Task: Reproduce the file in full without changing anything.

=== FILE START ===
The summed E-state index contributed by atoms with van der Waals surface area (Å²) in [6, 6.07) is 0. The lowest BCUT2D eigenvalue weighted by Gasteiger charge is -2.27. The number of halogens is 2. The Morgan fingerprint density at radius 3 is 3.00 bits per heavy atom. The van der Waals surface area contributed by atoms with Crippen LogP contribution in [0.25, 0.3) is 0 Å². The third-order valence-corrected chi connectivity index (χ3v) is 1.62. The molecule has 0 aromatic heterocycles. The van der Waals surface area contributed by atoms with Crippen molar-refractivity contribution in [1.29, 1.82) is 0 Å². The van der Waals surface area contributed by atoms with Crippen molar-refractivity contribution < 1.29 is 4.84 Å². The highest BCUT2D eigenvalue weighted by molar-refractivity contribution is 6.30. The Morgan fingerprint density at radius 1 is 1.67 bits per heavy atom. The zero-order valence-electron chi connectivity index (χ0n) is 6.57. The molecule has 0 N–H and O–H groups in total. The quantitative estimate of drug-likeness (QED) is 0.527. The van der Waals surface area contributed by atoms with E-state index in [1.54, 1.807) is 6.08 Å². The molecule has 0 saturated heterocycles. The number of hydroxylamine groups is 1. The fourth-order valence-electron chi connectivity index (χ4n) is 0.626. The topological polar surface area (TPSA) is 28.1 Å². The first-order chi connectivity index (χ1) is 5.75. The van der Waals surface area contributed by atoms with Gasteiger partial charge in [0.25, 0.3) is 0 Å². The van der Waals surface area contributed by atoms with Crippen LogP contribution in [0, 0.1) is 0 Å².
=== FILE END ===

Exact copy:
The summed E-state index contributed by atoms with van der Waals surface area (Å²) in [6, 6.07) is 0. The lowest BCUT2D eigenvalue weighted by Gasteiger charge is -2.27. The number of halogens is 2. The Morgan fingerprint density at radius 3 is 3.00 bits per heavy atom. The van der Waals surface area contributed by atoms with Crippen LogP contribution in [0.25, 0.3) is 0 Å². The third-order valence-corrected chi connectivity index (χ3v) is 1.62. The molecule has 0 aromatic heterocycles. The van der Waals surface area contributed by atoms with Crippen molar-refractivity contribution in [1.29, 1.82) is 0 Å². The van der Waals surface area contributed by atoms with Crippen molar-refractivity contribution < 1.29 is 4.84 Å². The highest BCUT2D eigenvalue weighted by molar-refractivity contribution is 6.30. The Morgan fingerprint density at radius 1 is 1.67 bits per heavy atom. The zero-order valence-electron chi connectivity index (χ0n) is 6.57. The molecule has 0 N–H and O–H groups in total. The quantitative estimate of drug-likeness (QED) is 0.527. The van der Waals surface area contributed by atoms with E-state index in [1.54, 1.807) is 6.08 Å². The molecule has 0 saturated heterocycles. The number of hydroxylamine groups is 1. The fourth-order valence-electron chi connectivity index (χ4n) is 0.626. The topological polar surface area (TPSA) is 28.1 Å². The first-order chi connectivity index (χ1) is 5.75. The van der Waals surface area contributed by atoms with Gasteiger partial charge in [0.25, 0.3) is 0 Å². The van der Waals surface area contributed by atoms with Crippen LogP contribution in [0, 0.1) is 0 Å².